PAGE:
Starting Friday in its Lynchburg, Tenn., hometown, the Brown-Forman unit is hiding 150 prize-filled whiskey barrels across the globe at historic and cultural sites, with clues on Jack Daniel’s Facebook pages to help fans find them.
The clues, tied to the history of each region, will be revealed on the day of each local Barrel Hunt, and barrels will be opened when the first person to arrive gives the correct password. The hunt is a social-media marketing centerpiece of the distiller’s 150th anniversary. It runs through Sept. 30.
PIZZA HUT: In Memphis, police are investigating why an officer shot and critically wounded a suspect around 11:10 last night in front of a Pizza Hut, after a caller reported two men were robbing a driver there. One suspect was shot and taken to the Regional Medical Center in critical condition. The second suspect fled; it’s unknown if he was also hit (Commercial Appeal).
In Ohio, Harrison Township deputies were investigating a break-in at a Pizza Hut early this morning; reports indicate a cash register from the business was located by deputies, but it wasn’t immediately clear whether burglars were able to get away with anything (WHIO).
And in northern Delaware yesterday, two armed men confronted a male clerk closing a Pizza Hut in Bear at 1 a.m., demanding cash from the register. The clerk complied and turned over an undisclosed amount. The suspects then fled the store; no injuries were reported (Delaware Online). BTW: Yelp reviewers don’t like the Bear restaurant one bit.
BROWN-FORMAN‘s Jack Daniel’s unit is using its 150 anniversary celebrations this year to talk candidly about its history: the founder learned his craft from a slave named Nearis Green. “This version of the story was never a secret,” The New York Times says today, “but it is one that the distillery has only recently begun to embrace, tentatively, in some of its tours, and in a social media and marketing campaign this summer” (New York Times).
TEXAS ROADHOUSE‘s new restaurant in Roanoke, Va., drew 350 diners when it opened last week for the first time. But managing partner Eric Grow wasn’t surprised in the least, “even though there was very little spectacle at the opening — no formal ribbon cutting or announcement,” says the Roanoke Times. “A few weeks ago he began switching on the building’s LED lights. The first night he did this, he estimates the restaurant got more than a hundred calls asking if it was open yet” (Roanoke Times).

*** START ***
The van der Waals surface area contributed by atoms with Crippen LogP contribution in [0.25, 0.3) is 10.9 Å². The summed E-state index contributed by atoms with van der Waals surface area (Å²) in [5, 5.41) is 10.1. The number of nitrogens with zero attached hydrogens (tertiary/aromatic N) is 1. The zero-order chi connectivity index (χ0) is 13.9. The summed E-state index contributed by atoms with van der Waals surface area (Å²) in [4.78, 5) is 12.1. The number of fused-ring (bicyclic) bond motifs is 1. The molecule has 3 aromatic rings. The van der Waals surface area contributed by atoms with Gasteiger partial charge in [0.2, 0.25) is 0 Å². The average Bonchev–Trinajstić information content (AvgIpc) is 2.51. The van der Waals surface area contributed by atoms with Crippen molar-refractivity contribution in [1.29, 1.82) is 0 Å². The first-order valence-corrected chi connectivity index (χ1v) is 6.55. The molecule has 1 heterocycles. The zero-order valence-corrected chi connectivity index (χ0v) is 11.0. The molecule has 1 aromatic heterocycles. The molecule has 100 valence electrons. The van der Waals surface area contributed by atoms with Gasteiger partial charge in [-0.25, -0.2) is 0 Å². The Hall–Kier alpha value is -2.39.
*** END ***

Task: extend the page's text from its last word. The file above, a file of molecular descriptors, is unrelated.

Many Courier-Journal readers were no doubt left totally confused this morning when they saw an advertisement on the front page — one of the most expensive you can buy — for a three-year-old book written by a former UPS aircraft mechanic.
Debbie Simpson’s “Dark Brown Lies” doesn’t show up in the CJ’s database, which means a lot of readers were learning about it for the first time. The book, which she self-published through a company she apparently incorporated in Arkansas in 2013, is about her 19-year-career at Louisville’s biggest private employer — one that ended very badly.
“This true story,” she writes on her website, “is about a female aircraft maintenance technician that worked for one of the most powerful companies in America and the consequences she faced for standing up and speaking out against harassment within the workplace. The consequences were: employee entries, warning letter(s), retaliation, intimidation, suspension, the constant real threat of termination and termination.”
What exactly happened isn’t detailed. But her beef with UPS, which employs 22,000 people at its hub here, may stem at least partly from a whistleblower case she lost in 2008 before the U.S. Labor Department.
Simpson’s advertisement this morning is only indirectly about her book. Instead, she’s drawing attention to another legal case where a pilot, Douglas Greene, has sued the Frost Brown Todd law firm in federal court in Louisville and two of its attorneys. Simpson says she’s dealt with one of the attorneys, Tony Coleman, in her own legal fight against UPS.
News about business and culture in Louisville, Ky.